Infantry Regiment


Grenadier Guards

Light Infantry

Coldstream Guards

Light Infantry

Scots Guards

Mechanised Infantry

Irish Guards

Light Infantry

Welsh Guards

Mechanised Infantry

The Royal Regiment of Scotland

Light, Mechanised and Specialised Infantry

The Princess of Wales’s Royal Regiment

Armoured and Light Infantry

The Duke of Lancaster’s Regiment

Light and Specialised Infantry

The Royal Regiment of Fusiliers

Armoured Infantry

The Royal Anglian Regiment

Light Infantry

The Yorkshire Regiment

Armoured and Mechanised Infantry

The Mercian Regiment

Armoured and Light Infantry

The Royal Welsh

Armoured Infantry

The Royal Irish Regiment

Light Infantry

The Parachute Regiment

Air Assault

The Rifles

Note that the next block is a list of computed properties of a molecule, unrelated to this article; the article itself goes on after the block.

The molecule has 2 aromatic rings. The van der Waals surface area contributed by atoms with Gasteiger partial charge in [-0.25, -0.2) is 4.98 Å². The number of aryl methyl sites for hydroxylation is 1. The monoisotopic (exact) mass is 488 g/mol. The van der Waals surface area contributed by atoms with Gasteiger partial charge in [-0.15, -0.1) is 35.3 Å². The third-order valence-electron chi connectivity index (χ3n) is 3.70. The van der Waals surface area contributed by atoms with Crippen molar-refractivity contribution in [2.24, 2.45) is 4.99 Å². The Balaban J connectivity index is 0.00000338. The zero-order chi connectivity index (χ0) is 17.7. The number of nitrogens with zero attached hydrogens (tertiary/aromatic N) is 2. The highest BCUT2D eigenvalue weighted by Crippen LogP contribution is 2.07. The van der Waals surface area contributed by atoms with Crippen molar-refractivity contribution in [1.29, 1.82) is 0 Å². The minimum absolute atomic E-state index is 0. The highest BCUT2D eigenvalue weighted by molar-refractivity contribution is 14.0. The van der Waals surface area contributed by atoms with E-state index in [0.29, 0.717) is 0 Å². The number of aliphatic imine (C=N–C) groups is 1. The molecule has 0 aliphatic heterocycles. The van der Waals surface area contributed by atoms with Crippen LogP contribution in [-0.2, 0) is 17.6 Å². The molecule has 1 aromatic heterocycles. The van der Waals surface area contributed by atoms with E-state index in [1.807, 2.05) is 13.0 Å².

Light, Armoured, Mechanised and Specialised Infantry

The Royal Gurkha Rifles

Light Infantry

3 Rifles training with Jackal 2s in Romania
3 Battalion, The Rifles training with Jackal 2s in Romania – an L7A2 General Purpose Machine Gun (GPMG) is visible, mounted on the front Jackal (picture: MOD)

More broadly, the battalions within each of these regiments sit within a structure designed to support them, while at the same time containing other combat formations. Today’s Army still contains many elements of the basic historical model, with divisions and brigades administering regiment or battalion-sized units below them, or even smaller company or platoon-sized units. These units might be Regular (i.e. those with fulltime Army employees), Army Reservists (i.e. part-time soldiers) or a mixture of the two.